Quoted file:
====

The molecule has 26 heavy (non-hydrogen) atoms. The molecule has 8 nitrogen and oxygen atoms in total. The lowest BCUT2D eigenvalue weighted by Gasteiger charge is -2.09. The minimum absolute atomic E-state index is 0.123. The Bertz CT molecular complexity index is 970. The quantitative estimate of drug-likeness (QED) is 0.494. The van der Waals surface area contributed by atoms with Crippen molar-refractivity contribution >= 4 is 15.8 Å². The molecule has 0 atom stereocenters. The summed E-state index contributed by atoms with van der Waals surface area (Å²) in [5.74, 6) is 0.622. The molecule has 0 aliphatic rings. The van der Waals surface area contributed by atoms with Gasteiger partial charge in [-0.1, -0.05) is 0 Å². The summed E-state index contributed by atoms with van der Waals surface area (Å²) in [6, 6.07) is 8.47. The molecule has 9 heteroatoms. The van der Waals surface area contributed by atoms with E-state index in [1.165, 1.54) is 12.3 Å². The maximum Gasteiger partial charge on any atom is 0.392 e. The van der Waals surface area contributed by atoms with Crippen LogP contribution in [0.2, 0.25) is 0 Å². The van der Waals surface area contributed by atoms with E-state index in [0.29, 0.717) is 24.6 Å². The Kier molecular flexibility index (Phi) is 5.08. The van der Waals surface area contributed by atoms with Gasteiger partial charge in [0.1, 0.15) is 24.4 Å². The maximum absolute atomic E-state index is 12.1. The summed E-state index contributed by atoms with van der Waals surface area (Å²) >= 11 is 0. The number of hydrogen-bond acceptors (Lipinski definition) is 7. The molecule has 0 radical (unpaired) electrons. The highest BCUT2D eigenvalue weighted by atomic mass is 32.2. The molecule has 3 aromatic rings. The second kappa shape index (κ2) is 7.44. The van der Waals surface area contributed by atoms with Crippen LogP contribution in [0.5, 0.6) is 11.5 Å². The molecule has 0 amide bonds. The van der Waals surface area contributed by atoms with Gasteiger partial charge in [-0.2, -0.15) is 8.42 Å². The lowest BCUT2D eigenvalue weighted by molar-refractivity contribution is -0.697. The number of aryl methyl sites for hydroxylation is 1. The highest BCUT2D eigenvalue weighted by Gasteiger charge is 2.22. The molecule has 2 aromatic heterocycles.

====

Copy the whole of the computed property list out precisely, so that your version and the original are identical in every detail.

The molecule has 26 heavy (non-hydrogen) atoms. The molecule has 8 nitrogen and oxygen atoms in total. The lowest BCUT2D eigenvalue weighted by Gasteiger charge is -2.09. The minimum absolute atomic E-state index is 0.123. The Bertz CT molecular complexity index is 970. The quantitative estimate of drug-likeness (QED) is 0.494. The van der Waals surface area contributed by atoms with Crippen molar-refractivity contribution >= 4 is 15.8 Å². The molecule has 0 atom stereocenters. The summed E-state index contributed by atoms with van der Waals surface area (Å²) in [5.74, 6) is 0.622. The molecule has 0 aliphatic rings. The van der Waals surface area contributed by atoms with Gasteiger partial charge in [-0.1, -0.05) is 0 Å². The summed E-state index contributed by atoms with van der Waals surface area (Å²) in [6, 6.07) is 8.47. The molecule has 9 heteroatoms. The van der Waals surface area contributed by atoms with E-state index in [1.165, 1.54) is 12.3 Å². The maximum Gasteiger partial charge on any atom is 0.392 e. The van der Waals surface area contributed by atoms with Crippen LogP contribution in [0.2, 0.25) is 0 Å². The van der Waals surface area contributed by atoms with E-state index in [0.29, 0.717) is 24.6 Å². The Kier molecular flexibility index (Phi) is 5.08. The van der Waals surface area contributed by atoms with Gasteiger partial charge in [0.1, 0.15) is 24.4 Å². The maximum absolute atomic E-state index is 12.1. The summed E-state index contributed by atoms with van der Waals surface area (Å²) >= 11 is 0. The number of hydrogen-bond acceptors (Lipinski definition) is 7. The molecule has 0 radical (unpaired) electrons. The highest BCUT2D eigenvalue weighted by atomic mass is 32.2. The molecule has 3 aromatic rings. The second kappa shape index (κ2) is 7.44. The van der Waals surface area contributed by atoms with Crippen LogP contribution in [0.5, 0.6) is 11.5 Å². The molecule has 0 amide bonds. The van der Waals surface area contributed by atoms with Gasteiger partial charge in [-0.2, -0.15) is 8.42 Å². The lowest BCUT2D eigenvalue weighted by molar-refractivity contribution is -0.697. The number of aryl methyl sites for hydroxylation is 1. The highest BCUT2D eigenvalue weighted by Gasteiger charge is 2.22. The molecule has 2 aromatic heterocycles.